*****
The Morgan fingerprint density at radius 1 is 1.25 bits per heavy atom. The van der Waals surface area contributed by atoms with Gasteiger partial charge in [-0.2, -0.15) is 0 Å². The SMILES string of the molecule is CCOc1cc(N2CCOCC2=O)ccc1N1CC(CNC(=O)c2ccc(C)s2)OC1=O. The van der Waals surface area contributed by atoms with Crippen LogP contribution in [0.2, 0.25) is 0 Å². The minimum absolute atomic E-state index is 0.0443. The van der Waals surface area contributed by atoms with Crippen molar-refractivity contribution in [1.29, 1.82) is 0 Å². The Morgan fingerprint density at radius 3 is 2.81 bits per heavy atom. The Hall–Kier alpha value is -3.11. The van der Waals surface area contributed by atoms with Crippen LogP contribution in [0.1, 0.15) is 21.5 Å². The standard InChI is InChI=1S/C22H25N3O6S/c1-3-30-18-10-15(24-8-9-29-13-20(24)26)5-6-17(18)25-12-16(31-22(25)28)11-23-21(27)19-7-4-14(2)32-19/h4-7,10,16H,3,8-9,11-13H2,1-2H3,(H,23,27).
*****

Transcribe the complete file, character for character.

The Morgan fingerprint density at radius 1 is 1.25 bits per heavy atom. The van der Waals surface area contributed by atoms with Gasteiger partial charge in [-0.2, -0.15) is 0 Å². The SMILES string of the molecule is CCOc1cc(N2CCOCC2=O)ccc1N1CC(CNC(=O)c2ccc(C)s2)OC1=O. The van der Waals surface area contributed by atoms with Crippen LogP contribution in [0.2, 0.25) is 0 Å². The minimum absolute atomic E-state index is 0.0443. The van der Waals surface area contributed by atoms with Crippen molar-refractivity contribution in [1.29, 1.82) is 0 Å². The Morgan fingerprint density at radius 3 is 2.81 bits per heavy atom. The Hall–Kier alpha value is -3.11. The van der Waals surface area contributed by atoms with Crippen LogP contribution in [0.1, 0.15) is 21.5 Å². The standard InChI is InChI=1S/C22H25N3O6S/c1-3-30-18-10-15(24-8-9-29-13-20(24)26)5-6-17(18)25-12-16(31-22(25)28)11-23-21(27)19-7-4-14(2)32-19/h4-7,10,16H,3,8-9,11-13H2,1-2H3,(H,23,27).